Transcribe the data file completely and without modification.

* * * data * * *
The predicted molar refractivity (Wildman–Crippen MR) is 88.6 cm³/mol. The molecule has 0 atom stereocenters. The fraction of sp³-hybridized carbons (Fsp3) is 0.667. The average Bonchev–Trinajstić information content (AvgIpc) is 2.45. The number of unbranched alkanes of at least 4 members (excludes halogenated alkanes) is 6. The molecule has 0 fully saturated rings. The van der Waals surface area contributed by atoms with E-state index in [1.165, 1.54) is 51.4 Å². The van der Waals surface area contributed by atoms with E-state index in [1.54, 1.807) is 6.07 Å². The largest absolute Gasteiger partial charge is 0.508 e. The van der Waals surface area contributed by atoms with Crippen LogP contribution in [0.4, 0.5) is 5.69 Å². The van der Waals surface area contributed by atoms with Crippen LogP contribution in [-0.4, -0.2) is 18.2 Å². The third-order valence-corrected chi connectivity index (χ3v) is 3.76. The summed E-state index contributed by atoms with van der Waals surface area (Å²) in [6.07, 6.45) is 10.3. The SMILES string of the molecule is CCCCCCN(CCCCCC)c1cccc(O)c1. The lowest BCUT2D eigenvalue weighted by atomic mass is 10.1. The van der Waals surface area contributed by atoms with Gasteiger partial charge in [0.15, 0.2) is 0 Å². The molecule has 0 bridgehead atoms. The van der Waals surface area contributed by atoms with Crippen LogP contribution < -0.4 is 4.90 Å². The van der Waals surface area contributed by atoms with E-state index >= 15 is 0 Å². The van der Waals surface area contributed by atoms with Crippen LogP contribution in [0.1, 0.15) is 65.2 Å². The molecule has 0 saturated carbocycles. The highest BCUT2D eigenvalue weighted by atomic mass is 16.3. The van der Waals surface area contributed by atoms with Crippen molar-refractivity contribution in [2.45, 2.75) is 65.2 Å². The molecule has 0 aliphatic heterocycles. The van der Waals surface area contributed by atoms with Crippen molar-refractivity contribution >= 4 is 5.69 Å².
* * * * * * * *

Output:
The predicted molar refractivity (Wildman–Crippen MR) is 88.6 cm³/mol. The molecule has 0 atom stereocenters. The fraction of sp³-hybridized carbons (Fsp3) is 0.667. The average Bonchev–Trinajstić information content (AvgIpc) is 2.45. The number of unbranched alkanes of at least 4 members (excludes halogenated alkanes) is 6. The molecule has 0 fully saturated rings. The van der Waals surface area contributed by atoms with E-state index in [1.165, 1.54) is 51.4 Å². The van der Waals surface area contributed by atoms with E-state index in [1.54, 1.807) is 6.07 Å². The largest absolute Gasteiger partial charge is 0.508 e. The van der Waals surface area contributed by atoms with Crippen LogP contribution in [0.4, 0.5) is 5.69 Å². The van der Waals surface area contributed by atoms with Crippen LogP contribution in [-0.4, -0.2) is 18.2 Å². The third-order valence-corrected chi connectivity index (χ3v) is 3.76. The summed E-state index contributed by atoms with van der Waals surface area (Å²) in [6.07, 6.45) is 10.3. The SMILES string of the molecule is CCCCCCN(CCCCCC)c1cccc(O)c1. The lowest BCUT2D eigenvalue weighted by atomic mass is 10.1. The van der Waals surface area contributed by atoms with Gasteiger partial charge in [0.15, 0.2) is 0 Å². The molecule has 0 bridgehead atoms. The van der Waals surface area contributed by atoms with Crippen LogP contribution < -0.4 is 4.90 Å². The van der Waals surface area contributed by atoms with E-state index >= 15 is 0 Å². The van der Waals surface area contributed by atoms with Crippen LogP contribution in [0.1, 0.15) is 65.2 Å². The molecule has 0 saturated carbocycles. The highest BCUT2D eigenvalue weighted by atomic mass is 16.3. The van der Waals surface area contributed by atoms with Crippen molar-refractivity contribution in [2.45, 2.75) is 65.2 Å². The molecule has 0 aliphatic heterocycles. The van der Waals surface area contributed by atoms with Crippen molar-refractivity contribution >= 4 is 5.69 Å².